“Mr. Korzan, your presence every day for all this time has made a significant impact on me and many others. I would like to thank you for the time, dedication and energy that has made such a difference in my life…Your unwavering positivity is a driving force that keeps your students eager to learn.”



Macy Burchfield - Waynesville High School


It is through helping others master academics throughout her Waynesville High School career that Macy Burchfield discovered her passion for teaching. Becoming a teacher has always been one of her greatest aspirations, and the Waynesville High School senior believes that building upon her future accomplishments in college will propel her to achieve that professional goal. Macy was a member of the Waynesville High School Sideline Cheerleading and Competition Cheerleading Squad, helped with Pee Wee Football cheerleading, volunteered as an elementary and middle school math tutor, and was a member of the National Honor Society, Student Council and Prom Committee. She plans to attend the University of Tennessee in Knoxville where she will major in mathematics, secondary education. Macy credits her math instructor, Jennifer Montgomery, with inspiring her as she heads off to college.

“There are moments for all students when they need help, and moments when they need to be challenged. The art of teaching is knowing when to do which. Throughout my three years in your classroom, you have definitely helped me when I needed it, but you have also provided me with many challenges that have helped me grow as a student…As I pursue a career as a teacher, I will take with me this balanced approach that you have modeled for me and will strive to incorporate into my own art of teaching.”


Juliana Danko - Kings High School


It was the last day of one of Juliana Danko’s six mission trips to Monterey, Mexico, with the non-profit Back2Back Ministries. She was holding five-year-old Marisol in her arms, when the little girl whimpered, “No quiero que te vayas” – “I don’t want you to leave.” Juliana didn’t want to leave either; she thought about how Marisol grew up in an orphanage with her two siblings, watching caregivers come and go, always saying goodbye to mission teams that were leaving after a week. Juliana was determined to be a regular presence in Marisol’s life. The countless hours Juliana spent as a consistent mentor in Marisol’s life spurred the Kings High School senior to combine her two passions – missions and engineering – and she plans to attend Ohio State University this fall where she will major in industrial and systems engineering. She thanks her math teacher, Jason Shields, for showing her she can face challenges head on and solve problems.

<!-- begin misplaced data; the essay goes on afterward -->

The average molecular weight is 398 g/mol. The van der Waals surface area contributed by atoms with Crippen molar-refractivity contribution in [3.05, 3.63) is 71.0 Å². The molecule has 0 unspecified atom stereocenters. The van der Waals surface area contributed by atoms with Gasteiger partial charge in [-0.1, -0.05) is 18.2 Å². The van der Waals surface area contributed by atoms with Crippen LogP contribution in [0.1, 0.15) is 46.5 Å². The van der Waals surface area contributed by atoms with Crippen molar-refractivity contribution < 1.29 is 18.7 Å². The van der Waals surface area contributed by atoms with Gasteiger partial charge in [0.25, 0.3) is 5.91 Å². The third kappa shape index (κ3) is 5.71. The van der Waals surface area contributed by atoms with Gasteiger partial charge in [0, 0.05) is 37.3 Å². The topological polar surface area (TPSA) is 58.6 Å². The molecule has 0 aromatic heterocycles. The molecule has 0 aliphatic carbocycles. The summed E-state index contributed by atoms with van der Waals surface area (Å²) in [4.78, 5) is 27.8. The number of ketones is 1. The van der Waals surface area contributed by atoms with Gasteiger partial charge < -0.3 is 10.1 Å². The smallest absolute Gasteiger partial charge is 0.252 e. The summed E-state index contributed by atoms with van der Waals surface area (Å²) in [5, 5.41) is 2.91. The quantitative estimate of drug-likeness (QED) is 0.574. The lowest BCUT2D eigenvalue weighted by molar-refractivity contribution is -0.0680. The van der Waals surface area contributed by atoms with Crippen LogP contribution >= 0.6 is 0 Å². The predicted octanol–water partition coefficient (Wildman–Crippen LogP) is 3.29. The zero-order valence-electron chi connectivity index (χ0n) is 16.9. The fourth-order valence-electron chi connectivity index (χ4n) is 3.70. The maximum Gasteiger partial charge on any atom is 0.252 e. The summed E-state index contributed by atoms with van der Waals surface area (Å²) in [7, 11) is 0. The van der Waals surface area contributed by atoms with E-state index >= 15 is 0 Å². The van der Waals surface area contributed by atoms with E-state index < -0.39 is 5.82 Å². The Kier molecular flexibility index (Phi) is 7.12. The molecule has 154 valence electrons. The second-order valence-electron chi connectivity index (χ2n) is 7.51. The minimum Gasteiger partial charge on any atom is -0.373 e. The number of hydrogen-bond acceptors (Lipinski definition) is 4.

“I appreciate the sacrifices that you make for your students. You help lead Fellowship of Christian Students so that many students at Kings can share their faith. By going above and beyond a typical teacher’s responsibilities, you have made an impact in so many students’ lives, including mine.”



Zoe Hill - Warren County Career Center